Susan Frackelton of Milwaukee was a leader in the art of china painting, a popular hobby for women during the late 19th century. Frackelton authored a widely-read book on the subject, and she developed a portable gas-fired kiln that allowed decorators to work at home.
She also won national and international awards for the special mineral paints she developed. During the 1880s, the Milwaukee-based Frackelton China Decorating Works produced up to 2,000 pieces of professionally painted china each week.
Susan Frackelton was awarded a gold medal at the 1893 Columbian Exposition for her unique salt-glazed art pottery.
Salt-glazed stoneware, as manufactured by such companies as Charles Hermann of Milwaukee or the Red Wing, Minnesota potteries, was widely used for utilitarian purposes at the time. Frackelton was the first to use this technique for art pottery in the United States.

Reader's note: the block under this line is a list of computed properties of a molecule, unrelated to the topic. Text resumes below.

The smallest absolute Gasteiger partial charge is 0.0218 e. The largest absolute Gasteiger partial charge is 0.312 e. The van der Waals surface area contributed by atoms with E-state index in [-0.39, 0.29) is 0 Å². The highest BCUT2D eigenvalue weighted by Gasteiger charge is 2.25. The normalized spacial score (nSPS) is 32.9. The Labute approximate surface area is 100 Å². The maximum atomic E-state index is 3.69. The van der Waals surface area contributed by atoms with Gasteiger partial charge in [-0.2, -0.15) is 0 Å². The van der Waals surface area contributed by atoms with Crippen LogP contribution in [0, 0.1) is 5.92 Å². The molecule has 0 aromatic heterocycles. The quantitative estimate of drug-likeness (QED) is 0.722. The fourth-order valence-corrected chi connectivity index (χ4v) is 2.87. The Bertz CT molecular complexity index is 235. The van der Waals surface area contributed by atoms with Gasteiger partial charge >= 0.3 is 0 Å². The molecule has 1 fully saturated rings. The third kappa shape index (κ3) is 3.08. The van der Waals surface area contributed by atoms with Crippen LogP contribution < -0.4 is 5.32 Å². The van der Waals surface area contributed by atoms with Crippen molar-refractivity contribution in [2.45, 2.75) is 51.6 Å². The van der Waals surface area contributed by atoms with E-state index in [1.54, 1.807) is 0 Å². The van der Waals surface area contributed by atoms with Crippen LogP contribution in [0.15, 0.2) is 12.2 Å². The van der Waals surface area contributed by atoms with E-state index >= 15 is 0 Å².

She created her art pottery to demonstrate the quality of Wisconsin clay, rather than as a commercial venture. For this reason, relatively few pieces of Frackelton Pottery were produced, and it is extremely rare today.
Nevertheless, Frackelton’s work was widely-known and highly admired by her contemporaries. For example, a Frackelton vase was purchased by the Pennsylvania Museum in 1893 for the (then) enormous sum of $500.
Frackelton stopped potting and relocated to Chicago around 1904, where she died in 1932. The bulk of the collection in the State Historical Society of Wisconsin was donated by Frackelton’s daughter.
The Wisconsin Pottery Association was happy to display it to the public for the first time at the September 6, 1998 show. To view this collection, view the gallery below.
The following items were photographed from The State Historical Society of Wisconsin Collection.
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Wisconsin Historical Society – An online version of their exhibit with catalog of Susan Frackelton pieces of painted china, artware and related items.